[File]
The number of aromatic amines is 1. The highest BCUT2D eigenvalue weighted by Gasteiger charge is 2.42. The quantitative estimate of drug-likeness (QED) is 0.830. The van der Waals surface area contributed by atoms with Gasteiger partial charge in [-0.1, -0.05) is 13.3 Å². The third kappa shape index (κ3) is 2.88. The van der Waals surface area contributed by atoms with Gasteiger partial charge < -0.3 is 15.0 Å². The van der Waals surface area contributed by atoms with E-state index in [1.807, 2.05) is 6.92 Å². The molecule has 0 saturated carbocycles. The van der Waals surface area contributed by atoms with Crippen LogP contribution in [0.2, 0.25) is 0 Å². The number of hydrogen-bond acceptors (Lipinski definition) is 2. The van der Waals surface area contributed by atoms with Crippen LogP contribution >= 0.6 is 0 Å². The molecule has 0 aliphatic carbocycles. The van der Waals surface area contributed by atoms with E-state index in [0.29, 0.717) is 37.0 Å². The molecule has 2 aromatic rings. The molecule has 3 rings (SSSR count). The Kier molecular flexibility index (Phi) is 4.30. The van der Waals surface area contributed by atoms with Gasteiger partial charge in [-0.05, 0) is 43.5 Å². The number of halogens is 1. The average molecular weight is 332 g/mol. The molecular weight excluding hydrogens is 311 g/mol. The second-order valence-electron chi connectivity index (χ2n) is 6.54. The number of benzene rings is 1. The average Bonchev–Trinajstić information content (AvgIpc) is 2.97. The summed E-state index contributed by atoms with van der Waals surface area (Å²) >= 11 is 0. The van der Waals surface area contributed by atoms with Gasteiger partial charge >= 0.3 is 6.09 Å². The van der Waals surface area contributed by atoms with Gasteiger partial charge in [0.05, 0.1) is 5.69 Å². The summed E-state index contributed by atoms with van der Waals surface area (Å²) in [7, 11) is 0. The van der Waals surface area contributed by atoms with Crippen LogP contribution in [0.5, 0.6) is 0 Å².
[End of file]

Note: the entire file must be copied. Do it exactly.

The number of aromatic amines is 1. The highest BCUT2D eigenvalue weighted by Gasteiger charge is 2.42. The quantitative estimate of drug-likeness (QED) is 0.830. The van der Waals surface area contributed by atoms with Gasteiger partial charge in [-0.1, -0.05) is 13.3 Å². The third kappa shape index (κ3) is 2.88. The van der Waals surface area contributed by atoms with Gasteiger partial charge < -0.3 is 15.0 Å². The van der Waals surface area contributed by atoms with E-state index in [1.807, 2.05) is 6.92 Å². The molecule has 0 saturated carbocycles. The van der Waals surface area contributed by atoms with Crippen LogP contribution in [0.2, 0.25) is 0 Å². The number of hydrogen-bond acceptors (Lipinski definition) is 2. The van der Waals surface area contributed by atoms with Crippen LogP contribution >= 0.6 is 0 Å². The molecule has 0 aliphatic carbocycles. The van der Waals surface area contributed by atoms with E-state index in [0.29, 0.717) is 37.0 Å². The molecule has 2 aromatic rings. The molecule has 3 rings (SSSR count). The Kier molecular flexibility index (Phi) is 4.30. The van der Waals surface area contributed by atoms with Gasteiger partial charge in [-0.05, 0) is 43.5 Å². The number of halogens is 1. The average molecular weight is 332 g/mol. The molecular weight excluding hydrogens is 311 g/mol. The second-order valence-electron chi connectivity index (χ2n) is 6.54. The number of benzene rings is 1. The average Bonchev–Trinajstić information content (AvgIpc) is 2.97. The summed E-state index contributed by atoms with van der Waals surface area (Å²) >= 11 is 0. The van der Waals surface area contributed by atoms with Gasteiger partial charge >= 0.3 is 6.09 Å². The van der Waals surface area contributed by atoms with Gasteiger partial charge in [0.05, 0.1) is 5.69 Å². The summed E-state index contributed by atoms with van der Waals surface area (Å²) in [7, 11) is 0. The van der Waals surface area contributed by atoms with Crippen LogP contribution in [0.5, 0.6) is 0 Å².